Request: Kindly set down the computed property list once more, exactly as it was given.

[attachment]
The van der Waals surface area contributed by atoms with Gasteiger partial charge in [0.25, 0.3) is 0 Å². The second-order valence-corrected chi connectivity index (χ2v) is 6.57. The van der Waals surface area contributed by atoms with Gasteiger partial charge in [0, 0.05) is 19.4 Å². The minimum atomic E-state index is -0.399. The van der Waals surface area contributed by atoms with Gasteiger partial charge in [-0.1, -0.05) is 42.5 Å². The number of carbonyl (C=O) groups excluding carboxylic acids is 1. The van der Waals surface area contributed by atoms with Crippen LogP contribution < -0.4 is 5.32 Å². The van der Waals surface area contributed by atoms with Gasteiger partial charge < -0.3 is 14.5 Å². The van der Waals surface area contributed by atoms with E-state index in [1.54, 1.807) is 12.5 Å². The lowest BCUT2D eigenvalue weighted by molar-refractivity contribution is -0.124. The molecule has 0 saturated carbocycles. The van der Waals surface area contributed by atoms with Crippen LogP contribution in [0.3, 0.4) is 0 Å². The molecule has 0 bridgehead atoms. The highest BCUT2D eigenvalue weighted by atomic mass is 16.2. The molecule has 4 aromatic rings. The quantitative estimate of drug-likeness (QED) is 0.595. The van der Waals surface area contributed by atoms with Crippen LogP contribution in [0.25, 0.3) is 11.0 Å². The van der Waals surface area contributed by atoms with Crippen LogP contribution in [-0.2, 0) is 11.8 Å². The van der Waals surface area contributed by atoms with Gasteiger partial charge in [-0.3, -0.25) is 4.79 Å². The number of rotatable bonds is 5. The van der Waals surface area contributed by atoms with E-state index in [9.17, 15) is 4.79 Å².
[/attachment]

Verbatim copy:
The van der Waals surface area contributed by atoms with Gasteiger partial charge in [0.25, 0.3) is 0 Å². The second-order valence-corrected chi connectivity index (χ2v) is 6.57. The van der Waals surface area contributed by atoms with Gasteiger partial charge in [0, 0.05) is 19.4 Å². The minimum atomic E-state index is -0.399. The van der Waals surface area contributed by atoms with Gasteiger partial charge in [-0.1, -0.05) is 42.5 Å². The number of carbonyl (C=O) groups excluding carboxylic acids is 1. The van der Waals surface area contributed by atoms with Crippen LogP contribution < -0.4 is 5.32 Å². The van der Waals surface area contributed by atoms with Gasteiger partial charge < -0.3 is 14.5 Å². The van der Waals surface area contributed by atoms with E-state index in [1.54, 1.807) is 12.5 Å². The lowest BCUT2D eigenvalue weighted by molar-refractivity contribution is -0.124. The molecule has 0 saturated carbocycles. The van der Waals surface area contributed by atoms with Crippen LogP contribution in [0.3, 0.4) is 0 Å². The molecule has 0 bridgehead atoms. The highest BCUT2D eigenvalue weighted by atomic mass is 16.2. The molecule has 4 aromatic rings. The quantitative estimate of drug-likeness (QED) is 0.595. The van der Waals surface area contributed by atoms with Crippen LogP contribution in [0.25, 0.3) is 11.0 Å². The van der Waals surface area contributed by atoms with Crippen LogP contribution in [-0.2, 0) is 11.8 Å². The van der Waals surface area contributed by atoms with Gasteiger partial charge in [-0.3, -0.25) is 4.79 Å². The number of rotatable bonds is 5. The van der Waals surface area contributed by atoms with E-state index in [9.17, 15) is 4.79 Å².